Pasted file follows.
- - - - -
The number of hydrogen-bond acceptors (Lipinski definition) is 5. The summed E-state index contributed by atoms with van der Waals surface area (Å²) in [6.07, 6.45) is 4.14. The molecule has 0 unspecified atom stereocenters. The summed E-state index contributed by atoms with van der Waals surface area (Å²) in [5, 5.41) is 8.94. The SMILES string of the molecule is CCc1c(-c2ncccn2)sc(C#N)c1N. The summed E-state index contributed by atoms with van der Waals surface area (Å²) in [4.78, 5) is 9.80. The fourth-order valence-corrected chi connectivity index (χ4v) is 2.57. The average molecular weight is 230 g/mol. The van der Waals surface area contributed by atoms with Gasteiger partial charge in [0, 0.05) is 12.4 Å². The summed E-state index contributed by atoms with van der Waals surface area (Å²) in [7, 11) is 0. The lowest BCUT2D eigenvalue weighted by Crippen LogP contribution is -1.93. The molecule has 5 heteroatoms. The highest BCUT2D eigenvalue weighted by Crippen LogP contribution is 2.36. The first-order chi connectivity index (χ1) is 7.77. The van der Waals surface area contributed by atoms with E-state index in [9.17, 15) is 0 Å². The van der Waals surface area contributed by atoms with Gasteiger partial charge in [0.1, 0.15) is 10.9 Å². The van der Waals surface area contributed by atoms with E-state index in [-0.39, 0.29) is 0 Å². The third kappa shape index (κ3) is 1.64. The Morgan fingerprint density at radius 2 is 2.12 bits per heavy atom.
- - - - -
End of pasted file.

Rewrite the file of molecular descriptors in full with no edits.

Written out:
The number of hydrogen-bond acceptors (Lipinski definition) is 5. The summed E-state index contributed by atoms with van der Waals surface area (Å²) in [6.07, 6.45) is 4.14. The molecule has 0 unspecified atom stereocenters. The summed E-state index contributed by atoms with van der Waals surface area (Å²) in [5, 5.41) is 8.94. The SMILES string of the molecule is CCc1c(-c2ncccn2)sc(C#N)c1N. The summed E-state index contributed by atoms with van der Waals surface area (Å²) in [4.78, 5) is 9.80. The fourth-order valence-corrected chi connectivity index (χ4v) is 2.57. The average molecular weight is 230 g/mol. The van der Waals surface area contributed by atoms with Gasteiger partial charge in [0, 0.05) is 12.4 Å². The summed E-state index contributed by atoms with van der Waals surface area (Å²) in [7, 11) is 0. The lowest BCUT2D eigenvalue weighted by Crippen LogP contribution is -1.93. The molecule has 5 heteroatoms. The highest BCUT2D eigenvalue weighted by Crippen LogP contribution is 2.36. The first-order chi connectivity index (χ1) is 7.77. The van der Waals surface area contributed by atoms with E-state index in [9.17, 15) is 0 Å². The van der Waals surface area contributed by atoms with Gasteiger partial charge in [0.1, 0.15) is 10.9 Å². The van der Waals surface area contributed by atoms with E-state index in [-0.39, 0.29) is 0 Å². The third kappa shape index (κ3) is 1.64. The Morgan fingerprint density at radius 2 is 2.12 bits per heavy atom.